Dwarfed by warships and giant cargo vessels, the small wooden boats that brave the dangerous crossing between the Horn of Africa and Yemen are a lifeline for the desperate thousands fleeing war.
Each day they come from the Arabian Peninsula to Djibouti, crossing the waters of the Bab al-Mandeb strait — the “Gate of Tears” in Arabic — the key shipping channel of the Gulf of Aden.
Djibouti, a tiny nation of over 800,000 people, is a haven for Yemeni refugees fleeing the air strikes that have devastated their country.
“Nobody wants to help us. Saudi Arabia says no Yemenis. Egypt, no Yemenis. Jordan, no Yemenis,” said Nasser Saleh, showing the bullet wounds covering his body.
In late March, a Saudi-led coalition began air strikes against Shiite Huthi rebels, after the insurgents, who are backed by ex-soldiers loyal to Yemen’s former president Ali Abdullah Saleh, seized control of large parts of the nation.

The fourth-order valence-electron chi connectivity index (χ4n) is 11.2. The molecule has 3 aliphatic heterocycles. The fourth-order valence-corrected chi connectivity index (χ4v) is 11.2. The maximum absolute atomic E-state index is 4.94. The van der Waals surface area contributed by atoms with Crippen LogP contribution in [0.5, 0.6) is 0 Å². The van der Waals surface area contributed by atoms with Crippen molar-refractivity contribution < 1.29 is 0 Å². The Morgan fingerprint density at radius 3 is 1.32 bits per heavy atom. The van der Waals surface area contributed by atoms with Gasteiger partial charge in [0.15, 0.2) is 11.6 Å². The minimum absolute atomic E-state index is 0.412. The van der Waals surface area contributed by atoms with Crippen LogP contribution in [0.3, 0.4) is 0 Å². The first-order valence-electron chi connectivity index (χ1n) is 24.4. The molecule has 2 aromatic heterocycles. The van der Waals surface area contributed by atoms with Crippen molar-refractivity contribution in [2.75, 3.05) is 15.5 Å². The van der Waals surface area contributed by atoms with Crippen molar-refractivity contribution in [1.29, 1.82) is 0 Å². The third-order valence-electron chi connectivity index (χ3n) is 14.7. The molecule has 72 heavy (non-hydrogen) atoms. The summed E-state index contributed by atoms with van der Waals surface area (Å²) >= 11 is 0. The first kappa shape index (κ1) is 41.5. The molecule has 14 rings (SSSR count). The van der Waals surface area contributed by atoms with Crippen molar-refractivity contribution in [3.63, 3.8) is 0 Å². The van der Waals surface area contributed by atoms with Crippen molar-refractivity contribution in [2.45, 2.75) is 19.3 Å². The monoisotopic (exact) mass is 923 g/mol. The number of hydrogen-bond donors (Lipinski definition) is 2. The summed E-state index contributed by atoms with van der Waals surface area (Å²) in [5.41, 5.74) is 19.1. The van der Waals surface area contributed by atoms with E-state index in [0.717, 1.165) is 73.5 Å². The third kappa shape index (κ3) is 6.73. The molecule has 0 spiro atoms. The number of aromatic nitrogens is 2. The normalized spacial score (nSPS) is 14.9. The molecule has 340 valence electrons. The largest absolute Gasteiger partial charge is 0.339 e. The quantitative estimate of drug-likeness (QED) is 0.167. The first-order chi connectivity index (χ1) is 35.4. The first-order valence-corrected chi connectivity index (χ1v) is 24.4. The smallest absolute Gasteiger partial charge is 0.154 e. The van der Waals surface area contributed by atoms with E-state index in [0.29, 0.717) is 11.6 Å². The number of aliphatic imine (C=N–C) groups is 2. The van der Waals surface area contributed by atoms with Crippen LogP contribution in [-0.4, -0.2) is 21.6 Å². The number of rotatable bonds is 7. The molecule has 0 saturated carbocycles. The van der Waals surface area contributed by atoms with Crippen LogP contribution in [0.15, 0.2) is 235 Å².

While Yemen this week began a humanitarian truce, many remain fearful it will not hold as the ceasefire is conditional on the rebels reciprocating and not exploiting it for military advantage.
“Where can we go? The only place left for us is the grave and death,” Saleh said.
At its narrowest point, there are only some 30 kilometres (20 miles) between Yemen and Djibouti, a port that guards the entrance to the Red Sea and Suez Canal.The fighting in Yemen has already sent thousands fleeing across the sea to Djibouti, with many more expected to make the crossing.
Sitting on the floor in the sweltering heat, Saleh chews fresh green leaves of khat, a mild stimulant.
“This is the only pain relief and rest I found, I need more drugs,” he said. His right arm has been operated on; his left is bound in a makeshift splint.
“I came here in transit, but I’ve been here now for 16 days and I can’t leave… we need specialised surgeons, but there are none here,” he said.